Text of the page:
Last modified on 2 September 2014, at 12:17

arbitrary

EnglishEdit

EtymologyEdit

From Middle English arbitrarie, Latin arbitrarius (arbitrary, uncertain), from arbiter (witness, on-looker, listener, judge, overseer)

PronunciationEdit

AdjectiveEdit

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Wikipedia

arbitrary (comparative more arbitrary, superlative most arbitrary)

  1. (usually of a decision) Based on individual discretion or judgment; not based on any objective distinction, perhaps even made at random.
    Benjamin Franklin's designation of "positive" and "negative" to different charges was arbitrary. In fact, electrons flow in the opposite direction to conventional current.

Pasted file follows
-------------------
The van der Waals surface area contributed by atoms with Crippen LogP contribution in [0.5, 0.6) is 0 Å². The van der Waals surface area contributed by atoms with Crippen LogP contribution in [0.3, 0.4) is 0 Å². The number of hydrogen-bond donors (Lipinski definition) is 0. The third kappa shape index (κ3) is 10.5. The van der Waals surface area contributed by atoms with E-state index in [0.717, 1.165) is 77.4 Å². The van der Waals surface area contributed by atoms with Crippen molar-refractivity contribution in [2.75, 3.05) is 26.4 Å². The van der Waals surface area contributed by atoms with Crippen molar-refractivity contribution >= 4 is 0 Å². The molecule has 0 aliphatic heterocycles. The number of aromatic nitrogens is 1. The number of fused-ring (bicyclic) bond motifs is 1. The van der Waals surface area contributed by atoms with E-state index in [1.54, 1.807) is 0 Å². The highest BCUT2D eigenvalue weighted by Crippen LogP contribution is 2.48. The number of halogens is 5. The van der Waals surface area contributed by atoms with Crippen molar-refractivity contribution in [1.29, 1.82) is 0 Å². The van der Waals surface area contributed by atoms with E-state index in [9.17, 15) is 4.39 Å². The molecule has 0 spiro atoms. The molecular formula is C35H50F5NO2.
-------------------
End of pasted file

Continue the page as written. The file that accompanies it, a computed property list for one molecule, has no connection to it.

The decision to use 18 years as the legal age of adulthood was arbitrary, as both age 17 and 19 were reasonable alternatives.
  2. Determined by impulse rather than reason; heavy-handed.
    "The Russian trials were Stalin's purges, with which he attempted to consolidate his power. Like most people in the West, I believed these show trials to be the arbitrary acts of a cruel dictator." (Max Born, Letters to Einstein)
  3. (mathematics) Any and all possible.
    The equation is true for an arbitrary value of x.
  4. Determined by independent arbiter.
    To secure food safety, there should first be a national standard to arbitrarily state what is wholesome and what is not; second, the final buyer should know exactly what he is purchasing. (The World's Work ...: a history of our time)

Related termsEdit

TranslationsEdit

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NounEdit

arbitrary (plural arbitraries)

  1. Anything arbitrary, such as an arithmetical value or a fee.

External linksEdit